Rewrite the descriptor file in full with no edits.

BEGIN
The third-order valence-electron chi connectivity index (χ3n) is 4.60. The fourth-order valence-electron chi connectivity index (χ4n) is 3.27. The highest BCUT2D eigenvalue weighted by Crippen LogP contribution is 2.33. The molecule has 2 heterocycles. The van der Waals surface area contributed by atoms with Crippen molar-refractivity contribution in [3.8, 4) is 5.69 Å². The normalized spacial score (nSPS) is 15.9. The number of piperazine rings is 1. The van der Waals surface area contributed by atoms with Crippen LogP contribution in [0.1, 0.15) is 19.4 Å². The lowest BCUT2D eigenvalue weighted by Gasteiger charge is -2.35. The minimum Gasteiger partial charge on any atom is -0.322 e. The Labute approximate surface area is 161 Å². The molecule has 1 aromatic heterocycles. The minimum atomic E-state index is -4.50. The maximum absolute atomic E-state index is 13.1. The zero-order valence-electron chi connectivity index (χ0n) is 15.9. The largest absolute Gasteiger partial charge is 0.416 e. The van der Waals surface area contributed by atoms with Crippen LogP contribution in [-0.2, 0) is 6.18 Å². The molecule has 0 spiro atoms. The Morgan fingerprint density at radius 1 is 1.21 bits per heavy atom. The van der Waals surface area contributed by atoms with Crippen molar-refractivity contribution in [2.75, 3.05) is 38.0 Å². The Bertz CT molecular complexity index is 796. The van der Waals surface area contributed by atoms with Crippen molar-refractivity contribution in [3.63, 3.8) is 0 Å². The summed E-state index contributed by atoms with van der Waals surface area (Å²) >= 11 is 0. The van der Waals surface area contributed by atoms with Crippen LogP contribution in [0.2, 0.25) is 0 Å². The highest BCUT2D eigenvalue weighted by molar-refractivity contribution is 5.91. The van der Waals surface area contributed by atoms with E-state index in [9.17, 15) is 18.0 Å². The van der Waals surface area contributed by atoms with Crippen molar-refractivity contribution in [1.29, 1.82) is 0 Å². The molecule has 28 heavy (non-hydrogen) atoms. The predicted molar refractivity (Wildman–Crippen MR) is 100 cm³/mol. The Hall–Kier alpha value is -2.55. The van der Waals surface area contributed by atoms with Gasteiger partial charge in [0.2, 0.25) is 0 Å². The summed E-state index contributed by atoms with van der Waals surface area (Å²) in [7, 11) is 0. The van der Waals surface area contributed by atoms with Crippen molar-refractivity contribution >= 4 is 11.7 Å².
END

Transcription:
The third-order valence-electron chi connectivity index (χ3n) is 4.60. The fourth-order valence-electron chi connectivity index (χ4n) is 3.27. The highest BCUT2D eigenvalue weighted by Crippen LogP contribution is 2.33. The molecule has 2 heterocycles. The van der Waals surface area contributed by atoms with Crippen molar-refractivity contribution in [3.8, 4) is 5.69 Å². The normalized spacial score (nSPS) is 15.9. The number of piperazine rings is 1. The van der Waals surface area contributed by atoms with Crippen LogP contribution in [0.1, 0.15) is 19.4 Å². The lowest BCUT2D eigenvalue weighted by Gasteiger charge is -2.35. The minimum Gasteiger partial charge on any atom is -0.322 e. The Labute approximate surface area is 161 Å². The molecule has 1 aromatic heterocycles. The minimum atomic E-state index is -4.50. The maximum absolute atomic E-state index is 13.1. The zero-order valence-electron chi connectivity index (χ0n) is 15.9. The largest absolute Gasteiger partial charge is 0.416 e. The van der Waals surface area contributed by atoms with Crippen LogP contribution in [-0.2, 0) is 6.18 Å². The molecule has 0 spiro atoms. The Morgan fingerprint density at radius 1 is 1.21 bits per heavy atom. The van der Waals surface area contributed by atoms with Crippen molar-refractivity contribution in [2.75, 3.05) is 38.0 Å². The Bertz CT molecular complexity index is 796. The van der Waals surface area contributed by atoms with Crippen molar-refractivity contribution in [3.63, 3.8) is 0 Å². The summed E-state index contributed by atoms with van der Waals surface area (Å²) >= 11 is 0. The van der Waals surface area contributed by atoms with Crippen LogP contribution in [0.2, 0.25) is 0 Å². The highest BCUT2D eigenvalue weighted by molar-refractivity contribution is 5.91. The van der Waals surface area contributed by atoms with E-state index in [9.17, 15) is 18.0 Å². The van der Waals surface area contributed by atoms with Crippen molar-refractivity contribution in [1.29, 1.82) is 0 Å². The molecule has 28 heavy (non-hydrogen) atoms. The predicted molar refractivity (Wildman–Crippen MR) is 100 cm³/mol. The Hall–Kier alpha value is -2.55. The van der Waals surface area contributed by atoms with Gasteiger partial charge in [0.2, 0.25) is 0 Å². The summed E-state index contributed by atoms with van der Waals surface area (Å²) in [7, 11) is 0. The van der Waals surface area contributed by atoms with Crippen molar-refractivity contribution >= 4 is 11.7 Å².